8. The inverter of claim 1, wherein timing of current detection is determined at a midpoint of an ON-period of the upper-arm switching elements or the lower-arm switching elements.
9. The inverter of claim 1, wherein the current sensor, which is disposed between the lower-arm switching elements and the DC power supply, detects current in an ON-period in which all the lower-arm switching elements turn on, the average value of DC is calculated according to values below:
a product of an ON-period in which only one lower-arm switching element turns on and a current value detected in the ON-period by the current sensor of a phase that corresponds to the turned-on lower-arm switching element; and
any one of a product of an ON-period in which only two lower-arm switching elements turn on and a total of current values detected in the ON-period by the current sensor of two phases that correspond to the turned-on lower-arm switching elements; and a product of the ON-period in which the two lower-arm switching elements turn on and a current value detected in the ON-period by the current sensor of a phase other than the two phases correspond to the turned-on lower-arm switching elements.
10. The inverter of claim 9, wherein the current sensor detects a current value in a carrier cycle where an ON-period in which only one lower-arm switching element turns on and an ON-period in which only two lower-arm switching elements turn on are defined.
11. The inverter of claim 9, wherein the current sensor detects a current value in a different carrier cycle from a carrier cycle where an ON-period in which only one lower-arm switching element turns on and an ON-period in which only two lower-arm switching elements turn on are defined.
12. The inverter of claim 9, wherein the current sensor detects a current value in a carrier cycle where an ON-period in which only one lower-arm switching element turns on and an ON-period in which only two lower-arm switching elements turn on are defined and in a different carrier cycle.
13. The inverter of claim 9, wherein the current sensor detects a current value in a carrier cycle where an ON-period in which only one lower-arm switching element turns on and an ON-period in which only two lower-arm switching elements turn on are defined and in a different carrier cycle, and timing of current detection is determined at a position close to a start position or close to an end position of the carrier cycle.
14. The inverter of claim 1, wherein the current sensor, which is disposed between the lower-arm switching elements and the DC power supply, detects current in an ON-period in which all the lower-arm switching elements turn on, and the average value of DC is calculated according to values below:
a product of an ON-period in which only two upper-arm switching elements turn on and a current value detected in the ON-period by the current sensor of a phase other than the two phases correspond to the turned-on upper-arm switching elements; and
any one of a product of an ON-period in which only one upper-arm switching element turns on and a total of current values detected in the ON-period by the current sensor of two phases other than the phase that corresponds to the turned-on upper-arm switching element;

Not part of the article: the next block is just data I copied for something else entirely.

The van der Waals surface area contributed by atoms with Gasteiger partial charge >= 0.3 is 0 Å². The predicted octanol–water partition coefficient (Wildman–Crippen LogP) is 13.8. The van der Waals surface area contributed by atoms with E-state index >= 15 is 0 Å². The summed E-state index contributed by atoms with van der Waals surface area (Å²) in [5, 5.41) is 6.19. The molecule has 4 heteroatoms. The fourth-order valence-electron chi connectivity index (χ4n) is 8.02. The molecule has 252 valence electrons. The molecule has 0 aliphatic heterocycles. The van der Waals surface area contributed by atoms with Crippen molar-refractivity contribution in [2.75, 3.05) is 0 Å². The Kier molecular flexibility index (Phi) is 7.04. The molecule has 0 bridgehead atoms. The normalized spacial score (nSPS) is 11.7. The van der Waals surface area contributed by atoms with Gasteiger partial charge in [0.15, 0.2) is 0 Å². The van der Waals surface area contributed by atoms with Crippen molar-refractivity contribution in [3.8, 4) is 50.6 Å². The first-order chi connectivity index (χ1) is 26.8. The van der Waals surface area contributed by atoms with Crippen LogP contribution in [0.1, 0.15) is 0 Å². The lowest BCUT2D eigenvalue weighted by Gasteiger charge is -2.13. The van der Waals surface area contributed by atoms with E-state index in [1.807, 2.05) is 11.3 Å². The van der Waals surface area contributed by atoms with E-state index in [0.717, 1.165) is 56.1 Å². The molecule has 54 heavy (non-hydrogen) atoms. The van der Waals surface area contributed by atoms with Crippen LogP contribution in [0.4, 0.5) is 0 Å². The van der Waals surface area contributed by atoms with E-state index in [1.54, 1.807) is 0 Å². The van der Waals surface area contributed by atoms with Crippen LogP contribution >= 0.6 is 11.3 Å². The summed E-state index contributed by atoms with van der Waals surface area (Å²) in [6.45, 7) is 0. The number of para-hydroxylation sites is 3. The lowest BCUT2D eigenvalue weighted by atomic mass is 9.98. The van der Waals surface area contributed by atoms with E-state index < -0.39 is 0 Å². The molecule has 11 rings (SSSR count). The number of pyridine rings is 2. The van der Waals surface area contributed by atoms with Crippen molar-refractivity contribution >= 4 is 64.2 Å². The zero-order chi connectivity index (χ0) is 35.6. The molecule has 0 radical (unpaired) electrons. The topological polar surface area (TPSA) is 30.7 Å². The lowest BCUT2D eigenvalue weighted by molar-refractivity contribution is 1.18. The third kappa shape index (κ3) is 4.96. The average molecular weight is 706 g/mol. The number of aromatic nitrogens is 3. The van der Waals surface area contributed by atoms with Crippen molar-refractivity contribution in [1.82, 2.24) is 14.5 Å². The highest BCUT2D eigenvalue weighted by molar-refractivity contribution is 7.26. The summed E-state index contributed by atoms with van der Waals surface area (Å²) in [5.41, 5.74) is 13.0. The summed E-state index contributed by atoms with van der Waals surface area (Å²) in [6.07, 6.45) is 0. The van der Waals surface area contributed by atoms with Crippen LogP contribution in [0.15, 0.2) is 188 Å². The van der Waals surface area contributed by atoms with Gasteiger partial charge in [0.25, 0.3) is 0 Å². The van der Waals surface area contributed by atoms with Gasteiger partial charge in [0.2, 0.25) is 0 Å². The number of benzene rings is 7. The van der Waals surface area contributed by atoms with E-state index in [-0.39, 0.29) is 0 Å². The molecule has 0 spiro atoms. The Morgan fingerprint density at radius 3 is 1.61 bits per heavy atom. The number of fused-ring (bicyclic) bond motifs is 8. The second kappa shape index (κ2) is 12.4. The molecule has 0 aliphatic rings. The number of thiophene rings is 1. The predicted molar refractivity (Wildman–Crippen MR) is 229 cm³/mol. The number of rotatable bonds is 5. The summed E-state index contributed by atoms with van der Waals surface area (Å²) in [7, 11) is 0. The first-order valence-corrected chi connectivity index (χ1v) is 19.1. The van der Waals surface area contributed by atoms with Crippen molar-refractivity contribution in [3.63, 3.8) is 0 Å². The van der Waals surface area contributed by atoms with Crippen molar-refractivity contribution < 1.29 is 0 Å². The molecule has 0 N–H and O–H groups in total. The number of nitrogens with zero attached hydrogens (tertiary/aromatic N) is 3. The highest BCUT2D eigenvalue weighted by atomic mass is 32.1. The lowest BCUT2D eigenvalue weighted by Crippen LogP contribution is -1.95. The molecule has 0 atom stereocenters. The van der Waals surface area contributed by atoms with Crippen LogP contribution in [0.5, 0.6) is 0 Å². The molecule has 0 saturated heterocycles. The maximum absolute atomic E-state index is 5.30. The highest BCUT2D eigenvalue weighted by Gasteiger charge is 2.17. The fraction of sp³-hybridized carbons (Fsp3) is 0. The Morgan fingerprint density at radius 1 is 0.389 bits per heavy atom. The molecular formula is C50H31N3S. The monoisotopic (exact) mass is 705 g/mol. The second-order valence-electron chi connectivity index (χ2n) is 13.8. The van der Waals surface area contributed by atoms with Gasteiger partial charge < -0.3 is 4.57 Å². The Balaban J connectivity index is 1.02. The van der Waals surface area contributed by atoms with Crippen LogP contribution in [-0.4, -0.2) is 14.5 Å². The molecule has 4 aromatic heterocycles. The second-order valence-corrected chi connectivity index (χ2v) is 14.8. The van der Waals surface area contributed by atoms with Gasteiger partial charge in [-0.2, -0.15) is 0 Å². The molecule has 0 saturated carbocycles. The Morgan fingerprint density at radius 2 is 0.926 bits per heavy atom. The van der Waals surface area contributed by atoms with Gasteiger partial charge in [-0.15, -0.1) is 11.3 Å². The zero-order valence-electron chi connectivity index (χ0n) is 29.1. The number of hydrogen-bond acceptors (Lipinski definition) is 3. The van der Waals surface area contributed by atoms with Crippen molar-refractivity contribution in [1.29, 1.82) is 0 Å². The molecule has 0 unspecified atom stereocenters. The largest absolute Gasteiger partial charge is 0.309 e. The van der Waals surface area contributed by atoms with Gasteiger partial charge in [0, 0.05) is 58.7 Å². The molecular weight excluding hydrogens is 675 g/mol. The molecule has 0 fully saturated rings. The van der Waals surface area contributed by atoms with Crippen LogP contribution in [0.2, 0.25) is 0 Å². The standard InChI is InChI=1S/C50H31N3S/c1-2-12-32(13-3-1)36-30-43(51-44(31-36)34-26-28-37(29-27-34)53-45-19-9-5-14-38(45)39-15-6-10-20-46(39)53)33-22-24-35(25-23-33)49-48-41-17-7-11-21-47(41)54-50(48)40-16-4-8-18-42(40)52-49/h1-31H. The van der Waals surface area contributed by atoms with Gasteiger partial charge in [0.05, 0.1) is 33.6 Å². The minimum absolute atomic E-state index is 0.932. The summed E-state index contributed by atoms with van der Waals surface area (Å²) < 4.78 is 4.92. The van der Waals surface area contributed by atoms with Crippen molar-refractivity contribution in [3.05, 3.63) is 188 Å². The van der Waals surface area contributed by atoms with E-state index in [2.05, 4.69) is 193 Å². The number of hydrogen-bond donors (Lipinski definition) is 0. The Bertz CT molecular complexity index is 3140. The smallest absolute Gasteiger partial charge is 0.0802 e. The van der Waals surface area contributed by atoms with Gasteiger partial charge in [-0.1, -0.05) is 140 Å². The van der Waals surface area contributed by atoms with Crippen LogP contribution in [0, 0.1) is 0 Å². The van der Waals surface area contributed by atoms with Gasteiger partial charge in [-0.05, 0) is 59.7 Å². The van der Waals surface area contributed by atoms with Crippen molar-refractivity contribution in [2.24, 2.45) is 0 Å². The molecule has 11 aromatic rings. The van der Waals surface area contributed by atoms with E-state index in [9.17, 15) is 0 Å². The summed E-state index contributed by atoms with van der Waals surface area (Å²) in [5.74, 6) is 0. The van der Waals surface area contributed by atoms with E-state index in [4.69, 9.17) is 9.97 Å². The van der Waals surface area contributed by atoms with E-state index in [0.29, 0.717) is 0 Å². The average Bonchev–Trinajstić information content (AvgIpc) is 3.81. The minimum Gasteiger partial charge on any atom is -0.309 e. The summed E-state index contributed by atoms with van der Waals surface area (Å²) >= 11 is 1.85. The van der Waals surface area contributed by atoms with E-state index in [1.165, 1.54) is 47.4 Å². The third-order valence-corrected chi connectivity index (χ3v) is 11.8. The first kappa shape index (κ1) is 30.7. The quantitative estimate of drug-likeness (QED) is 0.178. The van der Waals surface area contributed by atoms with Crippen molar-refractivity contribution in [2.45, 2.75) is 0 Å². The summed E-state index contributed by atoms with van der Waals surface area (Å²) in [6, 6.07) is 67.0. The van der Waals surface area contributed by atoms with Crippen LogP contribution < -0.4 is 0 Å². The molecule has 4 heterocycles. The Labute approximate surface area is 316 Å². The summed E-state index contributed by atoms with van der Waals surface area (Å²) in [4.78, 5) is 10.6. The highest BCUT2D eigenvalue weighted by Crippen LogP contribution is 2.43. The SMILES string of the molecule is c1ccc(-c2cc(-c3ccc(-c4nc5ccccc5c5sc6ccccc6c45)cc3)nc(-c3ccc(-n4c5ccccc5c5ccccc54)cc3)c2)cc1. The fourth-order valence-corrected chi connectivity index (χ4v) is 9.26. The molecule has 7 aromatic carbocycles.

and a product of the ON-period in which the only one upper-arm switching element turns on and a current value detected in the ON-period by the current sensor of the phase that corresponds to the turned-on upper-arm switching element.
15. The inverter of claim 14, wherein the current sensor detects a current value in a carrier cycle where an ON-period in which only two upper-arm switching elements turn on and an ON-period in which only one upper-arm switching element turns on are defined.
16. The inverter of claim 14, wherein the current sensor detects a current value in a different carrier cycle from a carrier cycle where an ON-period in which only two upper-arm switching elements turn on and an ON-period in which only one upper-arm switching element turns on are defined.
17. The inverter of claim 14, wherein the current sensor detects a current value in a carrier cycle where an ON-period in which only two upper-arm switching elements turn on and an ON-period in which only one upper-arm switching element turns on are defined and in a different carrier cycle.
18. The inverter of claim 14, wherein the current sensor detects a current value in a carrier cycle where an ON-period in which only two upper-arm switching elements turn on and an ON-period in which only one upper-arm switching element turns on are defined and in a different carrier cycle, and timing of current detection is determined at a position close to a start position or close to an end position of the carrier cycle.
19. The inverter of claim 6, wherein the current sensor is disposed for two phases only.
20. The inverter of claim 19, wherein the average value of DC is calculated in the AC with a phase width of 60°.
21. The inverter of claim 7, wherein the current sensor is disposed for two phases only.
22. The inverter of claim 21, wherein the average value of DC is calculated in the AC with a phase width of 60°.
23. The inverter of claim 1, wherein the average value of DC is calculated on a basis of a carrier cycle in the pulse-width modulation.
24. The inverter of claim 23, wherein the average value of DC is calculated in a first-half or a latter-half of a carrier cycle in the pulse-width modulation.
25. The inverter of claim 23, wherein the average value of DC is calculated for two-or-more carrier cycles.
26. The inverter of claim 1, wherein the average value of DC is calculated by phase width of 360° of the AC.